Under the Equality Act 2010, an individual is an employee and as such has protection against discrimination if they are engaged under "a contract personally to do work". In Town and Country Glasgow Ltd v Munro the EAT (Scotland) found that a freelancer was not engaged under such a contract because she had a genuine right to send a substitute to work on her behalf.
The claimant was engaged as a self-employed freelance receptionist. Although she was in a position of subordination in that the respondent directed her work, she did not receive holiday or sick pay, was responsible for her own tax affairs and could choose when she worked. In principle she could leave work at any point without providing a reason for doing so and if she did not want to work she could send a substitute from a pool of other freelancers. Theoretically she could also have sent someone not from that pool to work on her behalf, as long as they were competent. However, the employment tribunal found that the individual was nonetheless under a contract personally to do work because she was integrated into the organisation, she was very highly regarded by the respondent and in practice would never leave it "in the lurch" by leaving work when she wished.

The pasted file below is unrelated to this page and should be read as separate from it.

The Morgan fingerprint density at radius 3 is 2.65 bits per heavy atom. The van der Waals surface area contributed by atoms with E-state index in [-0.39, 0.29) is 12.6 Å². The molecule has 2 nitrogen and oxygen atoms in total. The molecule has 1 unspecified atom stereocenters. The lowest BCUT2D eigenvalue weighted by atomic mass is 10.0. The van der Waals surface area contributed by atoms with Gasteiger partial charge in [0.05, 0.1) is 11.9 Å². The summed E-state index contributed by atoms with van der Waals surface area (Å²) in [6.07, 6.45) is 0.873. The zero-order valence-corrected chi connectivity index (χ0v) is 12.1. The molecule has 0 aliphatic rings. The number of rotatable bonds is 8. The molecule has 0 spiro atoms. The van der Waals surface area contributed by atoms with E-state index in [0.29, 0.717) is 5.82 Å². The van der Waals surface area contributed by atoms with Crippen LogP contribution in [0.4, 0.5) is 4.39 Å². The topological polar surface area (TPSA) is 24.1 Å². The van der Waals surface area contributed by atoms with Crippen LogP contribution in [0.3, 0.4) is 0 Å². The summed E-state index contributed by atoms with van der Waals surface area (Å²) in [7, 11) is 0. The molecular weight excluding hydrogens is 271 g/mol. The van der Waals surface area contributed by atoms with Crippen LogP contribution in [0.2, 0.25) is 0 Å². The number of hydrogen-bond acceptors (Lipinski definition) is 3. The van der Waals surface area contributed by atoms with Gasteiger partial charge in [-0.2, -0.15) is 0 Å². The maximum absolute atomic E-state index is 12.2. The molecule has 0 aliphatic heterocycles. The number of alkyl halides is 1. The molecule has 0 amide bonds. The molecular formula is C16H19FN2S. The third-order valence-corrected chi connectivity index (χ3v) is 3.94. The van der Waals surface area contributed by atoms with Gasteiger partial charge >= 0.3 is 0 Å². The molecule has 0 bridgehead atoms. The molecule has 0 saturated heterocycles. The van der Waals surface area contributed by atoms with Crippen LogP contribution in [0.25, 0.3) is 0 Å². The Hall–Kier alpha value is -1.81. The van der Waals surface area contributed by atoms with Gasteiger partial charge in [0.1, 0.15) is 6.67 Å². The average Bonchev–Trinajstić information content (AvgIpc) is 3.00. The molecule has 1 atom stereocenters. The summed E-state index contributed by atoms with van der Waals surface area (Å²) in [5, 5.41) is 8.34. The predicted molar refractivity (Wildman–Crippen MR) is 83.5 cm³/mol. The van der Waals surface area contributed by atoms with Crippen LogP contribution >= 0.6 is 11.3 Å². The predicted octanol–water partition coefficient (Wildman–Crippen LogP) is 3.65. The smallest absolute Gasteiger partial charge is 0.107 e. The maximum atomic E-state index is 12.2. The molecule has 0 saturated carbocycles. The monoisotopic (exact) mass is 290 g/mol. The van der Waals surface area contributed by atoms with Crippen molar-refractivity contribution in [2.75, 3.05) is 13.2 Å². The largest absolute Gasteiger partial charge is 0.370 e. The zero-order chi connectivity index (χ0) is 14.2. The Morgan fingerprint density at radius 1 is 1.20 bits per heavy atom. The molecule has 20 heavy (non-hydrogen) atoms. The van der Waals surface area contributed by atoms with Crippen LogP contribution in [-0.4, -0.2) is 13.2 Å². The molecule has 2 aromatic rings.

The EAT sitting in Scotland overturned the decision. The tribunal had not given sufficient weight to the right of substitution and the fact that in practice the respondent and claimant had co-operated over working hours did not mean that this was what was required by the contract. In fact, the claimant had walked out of the office when she realised that her services would not be required over the Christmas period because of seasonal variations in work. Although this was a breach of behavioural norms, it was not a breach of contract and she was entitled to leave. As her role could be performed by a substitute and she was at liberty to decide whether to work or not, this was not a contract personally to do work and she was not an employee for the purposes of bringing a discrimination claim.
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